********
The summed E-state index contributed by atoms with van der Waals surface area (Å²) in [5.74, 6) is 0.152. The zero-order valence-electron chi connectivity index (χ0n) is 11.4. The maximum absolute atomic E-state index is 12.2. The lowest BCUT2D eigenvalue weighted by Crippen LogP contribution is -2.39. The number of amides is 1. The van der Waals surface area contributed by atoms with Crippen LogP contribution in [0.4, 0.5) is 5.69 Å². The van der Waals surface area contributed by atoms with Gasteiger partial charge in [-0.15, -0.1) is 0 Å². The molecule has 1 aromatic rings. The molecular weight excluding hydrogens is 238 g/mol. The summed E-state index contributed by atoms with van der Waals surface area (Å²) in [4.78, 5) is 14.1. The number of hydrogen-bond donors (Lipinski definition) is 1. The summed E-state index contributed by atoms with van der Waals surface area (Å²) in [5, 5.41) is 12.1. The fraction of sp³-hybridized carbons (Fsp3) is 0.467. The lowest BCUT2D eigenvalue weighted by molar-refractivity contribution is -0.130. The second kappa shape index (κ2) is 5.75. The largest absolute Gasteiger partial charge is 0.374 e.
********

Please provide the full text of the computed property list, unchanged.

The summed E-state index contributed by atoms with van der Waals surface area (Å²) in [5.74, 6) is 0.152. The zero-order valence-electron chi connectivity index (χ0n) is 11.4. The maximum absolute atomic E-state index is 12.2. The lowest BCUT2D eigenvalue weighted by Crippen LogP contribution is -2.39. The number of amides is 1. The van der Waals surface area contributed by atoms with Crippen LogP contribution in [0.4, 0.5) is 5.69 Å². The van der Waals surface area contributed by atoms with Gasteiger partial charge in [-0.15, -0.1) is 0 Å². The molecule has 1 aromatic rings. The molecular weight excluding hydrogens is 238 g/mol. The summed E-state index contributed by atoms with van der Waals surface area (Å²) in [4.78, 5) is 14.1. The number of hydrogen-bond donors (Lipinski definition) is 1. The summed E-state index contributed by atoms with van der Waals surface area (Å²) in [5, 5.41) is 12.1. The fraction of sp³-hybridized carbons (Fsp3) is 0.467. The lowest BCUT2D eigenvalue weighted by molar-refractivity contribution is -0.130. The second kappa shape index (κ2) is 5.75. The largest absolute Gasteiger partial charge is 0.374 e.